Wednesday, August 20, 2008

Zambia and its People

Yesterday the Wall Street Journal reported that Zambia's President Levy Mwanawasa died after being hospitalized 2 months ago for a stroke. The WSJ article went on to say that Mr. Mwanawasa won praise for his anti-corruption and economic modernization plan, but had "failed to lift the Zambian people out of crushing poverty."

My husband and I visited a typical Zambian village set on the Zabezi River about 30 miles from the historic colonial city of Livingstone, which is very close to the Zimbabawe border. The evidence of the anti-corruption campaign came in the form of a billboard that I happened to capture while driving in Livingstone. Although the people lived in small mud huts and structures, they did not live in the same poverty that we see in cities like Trenton and Newark. The main difference is that these people feel safe in their villages and there is little evidence of violence within these communities.

The children and the
adults looked very happy and were pleased to see us, even though in most cases we did not speak the same language.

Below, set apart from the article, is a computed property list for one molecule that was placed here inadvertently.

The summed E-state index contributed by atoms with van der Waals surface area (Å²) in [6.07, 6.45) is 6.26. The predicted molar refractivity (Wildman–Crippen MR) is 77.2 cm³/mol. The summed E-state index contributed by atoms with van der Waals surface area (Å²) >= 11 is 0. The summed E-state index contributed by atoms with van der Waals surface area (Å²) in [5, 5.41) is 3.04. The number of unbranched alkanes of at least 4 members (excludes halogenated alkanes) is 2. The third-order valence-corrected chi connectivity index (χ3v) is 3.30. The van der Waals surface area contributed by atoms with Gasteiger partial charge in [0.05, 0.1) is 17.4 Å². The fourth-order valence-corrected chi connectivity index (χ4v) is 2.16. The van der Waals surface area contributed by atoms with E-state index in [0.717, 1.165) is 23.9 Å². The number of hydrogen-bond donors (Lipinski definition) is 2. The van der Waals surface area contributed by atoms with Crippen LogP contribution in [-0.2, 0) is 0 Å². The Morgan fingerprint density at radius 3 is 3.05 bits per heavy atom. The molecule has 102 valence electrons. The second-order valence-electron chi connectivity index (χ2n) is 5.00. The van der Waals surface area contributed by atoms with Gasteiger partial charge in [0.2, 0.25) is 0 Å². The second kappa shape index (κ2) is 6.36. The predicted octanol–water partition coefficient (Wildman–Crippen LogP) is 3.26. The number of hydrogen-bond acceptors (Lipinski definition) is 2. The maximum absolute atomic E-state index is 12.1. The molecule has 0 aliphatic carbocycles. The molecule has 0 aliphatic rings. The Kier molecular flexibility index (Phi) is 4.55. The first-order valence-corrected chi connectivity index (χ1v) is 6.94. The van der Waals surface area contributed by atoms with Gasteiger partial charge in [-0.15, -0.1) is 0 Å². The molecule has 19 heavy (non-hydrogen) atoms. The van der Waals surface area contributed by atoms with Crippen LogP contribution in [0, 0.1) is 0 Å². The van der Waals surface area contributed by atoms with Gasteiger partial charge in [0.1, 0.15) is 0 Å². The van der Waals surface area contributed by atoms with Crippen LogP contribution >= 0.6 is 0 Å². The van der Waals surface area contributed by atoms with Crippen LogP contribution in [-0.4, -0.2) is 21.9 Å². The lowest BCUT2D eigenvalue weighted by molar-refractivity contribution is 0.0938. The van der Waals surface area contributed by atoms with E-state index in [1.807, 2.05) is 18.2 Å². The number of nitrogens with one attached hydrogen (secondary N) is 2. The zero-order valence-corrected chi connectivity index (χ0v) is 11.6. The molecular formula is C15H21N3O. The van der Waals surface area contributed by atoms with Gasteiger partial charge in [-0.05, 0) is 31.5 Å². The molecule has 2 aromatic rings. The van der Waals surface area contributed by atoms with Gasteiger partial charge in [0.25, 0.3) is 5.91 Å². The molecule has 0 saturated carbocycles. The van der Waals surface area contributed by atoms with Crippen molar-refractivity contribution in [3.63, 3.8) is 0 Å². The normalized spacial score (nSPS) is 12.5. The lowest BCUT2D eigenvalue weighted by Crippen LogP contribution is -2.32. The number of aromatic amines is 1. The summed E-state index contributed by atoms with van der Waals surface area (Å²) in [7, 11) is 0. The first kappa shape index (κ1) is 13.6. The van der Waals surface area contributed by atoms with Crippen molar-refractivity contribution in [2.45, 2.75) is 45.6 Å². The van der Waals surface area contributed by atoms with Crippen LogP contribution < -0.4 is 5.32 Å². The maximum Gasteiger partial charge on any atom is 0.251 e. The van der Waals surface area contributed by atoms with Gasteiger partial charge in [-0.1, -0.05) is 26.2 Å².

The villagers who did speak English were complimentary about their country and the government. They seemed quite concerned
about Zimbabwe's President Mugabe and when we went briefly passed through Zimbabwe we could feel the tension in the people. From what the villagers told us, Zambia appears to be a stable country and one that is concerned with educating its young people. There were quite a few educational campus' in Livingstone. In some villages the children may have to walk a long way to go to school, but they do have schools. We were told if anything was lacking it was a place to homestead the teachers.
I loved Zambia and its people--they were warm, open and constantly smiling. I certainly hope that a change in leadership won't bring major negative changes to the country.

And perhaps it might be a good idea for New Jersey to put up a few of its own anti-corruption billboards.
Mwanawasa's message is right on target.